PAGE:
After its completion in 1913 this YMCA became a center for the assistance of newly arrived Southerners. They offered things like educational training, job training, and housing programs. The YMCA was being used by all classes and colors in the beginning.
and 11 friends started to organize the first Young Men’s Christian Association (YMCA),
a refuge of Bible study and prayer for young men seeking escape from the
hazards of life on the streets in the city of London, England in 1844. A man named Thomas Sullivan created the first
YMCA in the Old South Church in Boston, MA in 1851.
Wabash YMCA was a major social and educational center in the Black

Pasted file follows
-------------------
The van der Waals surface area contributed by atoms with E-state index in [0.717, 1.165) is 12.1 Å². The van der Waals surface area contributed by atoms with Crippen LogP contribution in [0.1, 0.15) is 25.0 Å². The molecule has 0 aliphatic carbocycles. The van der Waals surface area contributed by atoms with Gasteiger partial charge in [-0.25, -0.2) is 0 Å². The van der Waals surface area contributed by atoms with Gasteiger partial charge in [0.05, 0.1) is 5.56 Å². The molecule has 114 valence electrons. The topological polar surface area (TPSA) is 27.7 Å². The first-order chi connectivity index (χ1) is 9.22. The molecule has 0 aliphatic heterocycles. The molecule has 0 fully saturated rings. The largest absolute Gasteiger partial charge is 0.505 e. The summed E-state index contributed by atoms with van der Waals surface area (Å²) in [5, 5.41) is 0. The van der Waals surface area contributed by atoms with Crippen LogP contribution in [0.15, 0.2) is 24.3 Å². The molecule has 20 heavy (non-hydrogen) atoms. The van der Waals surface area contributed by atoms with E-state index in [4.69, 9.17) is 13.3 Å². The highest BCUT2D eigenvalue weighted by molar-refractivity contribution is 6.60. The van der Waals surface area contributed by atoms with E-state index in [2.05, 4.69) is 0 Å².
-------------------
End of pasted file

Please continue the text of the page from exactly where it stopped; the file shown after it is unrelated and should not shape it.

Metropolis, the center of Chicago’s African American culture in the early
1900s. Funds for its construction came from Julius Rosenwald, chairman of Sears,
Roebuck and Company, who was known for his support of YMCA's throughout the
The Black Metropolis district thrived through the 1920s, but
competition from white-owned businesses and the effects of the Great Depression
led to the closure of many black owned businesses. Declining membership due to
businesses and residents moving out of the area resulted in the buildings
deterioration and closing in 1981. However, in the late 1990s a nine-million
dollar renovation project was undertaken to return the building to its rightful
condition. They offer fall, winter, spring, and summer programs for the YMCA for
all age groups now.